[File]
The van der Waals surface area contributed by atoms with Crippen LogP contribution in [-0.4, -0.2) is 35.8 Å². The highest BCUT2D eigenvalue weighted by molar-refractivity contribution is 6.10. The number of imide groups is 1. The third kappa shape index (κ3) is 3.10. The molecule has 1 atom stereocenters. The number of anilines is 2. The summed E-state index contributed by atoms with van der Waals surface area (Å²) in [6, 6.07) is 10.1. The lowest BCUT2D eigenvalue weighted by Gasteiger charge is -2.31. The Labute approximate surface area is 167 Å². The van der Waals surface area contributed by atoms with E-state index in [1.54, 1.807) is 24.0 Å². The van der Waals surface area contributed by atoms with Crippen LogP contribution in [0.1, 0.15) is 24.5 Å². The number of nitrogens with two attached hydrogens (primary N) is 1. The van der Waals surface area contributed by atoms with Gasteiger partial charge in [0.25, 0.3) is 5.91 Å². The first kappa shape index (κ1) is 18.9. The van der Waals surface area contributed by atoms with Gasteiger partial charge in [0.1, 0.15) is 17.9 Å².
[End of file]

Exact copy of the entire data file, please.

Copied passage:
The van der Waals surface area contributed by atoms with Crippen LogP contribution in [-0.4, -0.2) is 35.8 Å². The highest BCUT2D eigenvalue weighted by molar-refractivity contribution is 6.10. The number of imide groups is 1. The third kappa shape index (κ3) is 3.10. The molecule has 1 atom stereocenters. The number of anilines is 2. The summed E-state index contributed by atoms with van der Waals surface area (Å²) in [6, 6.07) is 10.1. The lowest BCUT2D eigenvalue weighted by Gasteiger charge is -2.31. The Labute approximate surface area is 167 Å². The van der Waals surface area contributed by atoms with E-state index in [1.54, 1.807) is 24.0 Å². The van der Waals surface area contributed by atoms with Crippen LogP contribution in [0.1, 0.15) is 24.5 Å². The number of nitrogens with two attached hydrogens (primary N) is 1. The van der Waals surface area contributed by atoms with Gasteiger partial charge in [0.25, 0.3) is 5.91 Å². The first kappa shape index (κ1) is 18.9. The van der Waals surface area contributed by atoms with Gasteiger partial charge in [0.1, 0.15) is 17.9 Å².